Norah Fearon Knight (1910-2000): Reading & Writing – Writing Lives

Norah Fearon Knight (1910-2000): Reading & Writing

Reading is a particularly prominent theme in Norah Fearon Knight’s unpublished memoir ‘Nostalgia’ and books and poetry are both things she speaks of fondly. She explains that her family were all avid readers and talks of how they often spent their evenings together reading: ‘we were all readers, & the house was full of books, & quite often, four or five of us would be reading for an hour or so’ (28).

Portrait of Harold Fearon, Norah’s brother. Harold was a keen reader and Norah regarded him as highly intelligent. Harold lived from 1907-1966

David Vincent explains that during the nineteenth century and early twentieth century ‘literacy (was) inextricably linked to notions of progress’ and this is reflected in Norah’s writing when she relates the admirable intelligence of her siblings to them being great readers (2003, 405). For example, she tells how ‘Harold, always “in a book” reached the seventh standard at school, when he was twelve plus’ (7), before stating ‘I think he is very clever’ (8). The ‘seventh standard’ was an extra level added to the previously six standard elementary education system in 1882 by Anthony Mundella, a Liberal Party MP and, at that time, Education Secretary. Known as the “Mundella Code”, the addition of a seventh standard meant there was now ‘a syllabus that made possible separation into a school of higher grade’, so Harold achieving this at the age of twelve suggests he was very academically able and his appetite for reading likely contributed to his excellent progress (AJ Mundella, W.H.G, Armytage, 1951, 212).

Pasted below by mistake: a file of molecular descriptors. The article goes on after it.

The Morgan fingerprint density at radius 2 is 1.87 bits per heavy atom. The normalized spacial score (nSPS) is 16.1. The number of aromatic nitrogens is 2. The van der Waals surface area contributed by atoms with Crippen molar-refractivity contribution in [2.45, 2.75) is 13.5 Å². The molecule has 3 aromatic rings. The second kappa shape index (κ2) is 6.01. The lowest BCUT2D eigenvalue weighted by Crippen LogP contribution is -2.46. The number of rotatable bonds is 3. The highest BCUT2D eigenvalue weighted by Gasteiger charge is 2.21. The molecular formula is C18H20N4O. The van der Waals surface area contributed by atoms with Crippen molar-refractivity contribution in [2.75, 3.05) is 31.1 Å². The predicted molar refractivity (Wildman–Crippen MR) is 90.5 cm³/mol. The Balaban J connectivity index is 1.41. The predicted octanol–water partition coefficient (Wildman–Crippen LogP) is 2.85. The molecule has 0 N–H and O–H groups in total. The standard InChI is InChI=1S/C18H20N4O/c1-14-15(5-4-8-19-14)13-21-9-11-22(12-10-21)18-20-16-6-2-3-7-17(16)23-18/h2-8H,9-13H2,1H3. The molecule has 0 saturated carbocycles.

In The Intellectual Life of the British Working Classes, Jonathan Rose discusses how many working class people could recite poetry extensively due to rote learning being so commonly used in elementary schools and in ‘Nostalgia’, Norah talks of how her parents too actively encouraged all of the Fearon children to recite poetry. She tells how ‘we all had to take our turn’ of ‘saying our pieces!’, showing how for Norah and her family, reading was a sociable activity for everyone to get involved in and literature was something to be shared (25). She explains how each of her siblings had a favourite poem that they would often recite:

Portrait of Alfred, Lord Tennyson, the writer of ‘Lady Clare’, which Norah cites as her favourite childhood poem to recite. Retrieved from The Guardian’s website.

“Amy used to recite a poem about a little girl who was sent to the grocers for a pound of tea at one & three a pot of raspberry jam also a dozen pegs & [26] some new laid eggs! The girl goes off to the shop & sees Lily while on her way & starts to dream about what she would do if she had a kite & by the time she gets to the shop, she has the items all mixed up!! Kathleen’s favourite was Lord Ullen’s Daughter, & my own, Lady Clare, Harold’s The Revenge & Terry Yacub Strouse, all about a Dutch boy.” pp.25-26